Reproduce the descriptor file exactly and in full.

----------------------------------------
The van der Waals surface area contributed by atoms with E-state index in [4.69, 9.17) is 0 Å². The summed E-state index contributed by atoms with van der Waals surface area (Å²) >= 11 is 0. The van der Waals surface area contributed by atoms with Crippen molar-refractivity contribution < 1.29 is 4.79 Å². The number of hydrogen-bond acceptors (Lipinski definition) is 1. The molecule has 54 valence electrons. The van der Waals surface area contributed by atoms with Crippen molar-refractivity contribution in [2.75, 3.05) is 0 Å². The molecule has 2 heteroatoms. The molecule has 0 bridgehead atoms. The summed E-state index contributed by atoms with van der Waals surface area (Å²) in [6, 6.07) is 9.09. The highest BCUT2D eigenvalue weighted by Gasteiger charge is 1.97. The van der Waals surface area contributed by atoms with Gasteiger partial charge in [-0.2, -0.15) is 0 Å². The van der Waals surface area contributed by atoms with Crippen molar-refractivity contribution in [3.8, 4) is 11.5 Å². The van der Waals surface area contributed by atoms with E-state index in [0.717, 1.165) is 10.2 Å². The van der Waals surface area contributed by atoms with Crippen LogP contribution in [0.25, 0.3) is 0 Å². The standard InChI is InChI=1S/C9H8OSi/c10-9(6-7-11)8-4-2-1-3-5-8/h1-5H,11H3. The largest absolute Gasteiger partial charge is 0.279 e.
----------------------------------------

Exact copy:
The van der Waals surface area contributed by atoms with E-state index in [4.69, 9.17) is 0 Å². The summed E-state index contributed by atoms with van der Waals surface area (Å²) >= 11 is 0. The van der Waals surface area contributed by atoms with Crippen molar-refractivity contribution < 1.29 is 4.79 Å². The number of hydrogen-bond acceptors (Lipinski definition) is 1. The molecule has 54 valence electrons. The van der Waals surface area contributed by atoms with Crippen molar-refractivity contribution in [2.75, 3.05) is 0 Å². The molecule has 2 heteroatoms. The molecule has 0 bridgehead atoms. The summed E-state index contributed by atoms with van der Waals surface area (Å²) in [6, 6.07) is 9.09. The highest BCUT2D eigenvalue weighted by Gasteiger charge is 1.97. The van der Waals surface area contributed by atoms with Gasteiger partial charge in [-0.2, -0.15) is 0 Å². The van der Waals surface area contributed by atoms with Crippen molar-refractivity contribution in [3.8, 4) is 11.5 Å². The van der Waals surface area contributed by atoms with E-state index in [0.717, 1.165) is 10.2 Å². The van der Waals surface area contributed by atoms with Crippen LogP contribution in [0.25, 0.3) is 0 Å². The standard InChI is InChI=1S/C9H8OSi/c10-9(6-7-11)8-4-2-1-3-5-8/h1-5H,11H3. The largest absolute Gasteiger partial charge is 0.279 e.